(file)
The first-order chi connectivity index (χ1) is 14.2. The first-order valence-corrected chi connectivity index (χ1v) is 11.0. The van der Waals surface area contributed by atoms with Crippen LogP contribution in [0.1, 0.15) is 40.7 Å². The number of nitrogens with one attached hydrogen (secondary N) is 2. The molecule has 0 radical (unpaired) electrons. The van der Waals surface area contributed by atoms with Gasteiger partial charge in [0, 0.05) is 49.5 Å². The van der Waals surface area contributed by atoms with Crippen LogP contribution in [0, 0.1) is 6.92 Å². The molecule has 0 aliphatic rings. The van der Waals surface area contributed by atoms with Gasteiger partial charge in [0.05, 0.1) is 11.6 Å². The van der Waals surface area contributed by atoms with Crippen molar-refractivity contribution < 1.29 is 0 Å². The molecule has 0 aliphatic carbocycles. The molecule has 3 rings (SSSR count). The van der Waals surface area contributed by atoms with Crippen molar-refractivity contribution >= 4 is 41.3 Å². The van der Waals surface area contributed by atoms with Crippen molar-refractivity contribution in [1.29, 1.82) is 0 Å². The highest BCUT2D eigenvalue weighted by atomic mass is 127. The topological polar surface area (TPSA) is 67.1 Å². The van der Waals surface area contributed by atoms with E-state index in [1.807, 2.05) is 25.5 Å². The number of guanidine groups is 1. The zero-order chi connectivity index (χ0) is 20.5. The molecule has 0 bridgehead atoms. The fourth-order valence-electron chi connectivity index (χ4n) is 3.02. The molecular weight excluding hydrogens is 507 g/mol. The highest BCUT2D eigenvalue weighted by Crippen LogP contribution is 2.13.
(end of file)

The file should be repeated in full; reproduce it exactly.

The first-order chi connectivity index (χ1) is 14.2. The first-order valence-corrected chi connectivity index (χ1v) is 11.0. The van der Waals surface area contributed by atoms with Crippen LogP contribution in [0.1, 0.15) is 40.7 Å². The number of nitrogens with one attached hydrogen (secondary N) is 2. The molecule has 0 radical (unpaired) electrons. The van der Waals surface area contributed by atoms with Gasteiger partial charge in [0, 0.05) is 49.5 Å². The van der Waals surface area contributed by atoms with Crippen LogP contribution in [0, 0.1) is 6.92 Å². The molecule has 0 aliphatic rings. The van der Waals surface area contributed by atoms with Gasteiger partial charge in [0.05, 0.1) is 11.6 Å². The van der Waals surface area contributed by atoms with Crippen molar-refractivity contribution < 1.29 is 0 Å². The molecule has 0 aliphatic carbocycles. The molecule has 3 rings (SSSR count). The van der Waals surface area contributed by atoms with Crippen molar-refractivity contribution >= 4 is 41.3 Å². The van der Waals surface area contributed by atoms with Crippen molar-refractivity contribution in [1.29, 1.82) is 0 Å². The highest BCUT2D eigenvalue weighted by atomic mass is 127. The topological polar surface area (TPSA) is 67.1 Å². The van der Waals surface area contributed by atoms with E-state index in [1.807, 2.05) is 25.5 Å². The number of guanidine groups is 1. The zero-order chi connectivity index (χ0) is 20.5. The molecule has 0 bridgehead atoms. The fourth-order valence-electron chi connectivity index (χ4n) is 3.02. The molecular weight excluding hydrogens is 507 g/mol. The highest BCUT2D eigenvalue weighted by Crippen LogP contribution is 2.13.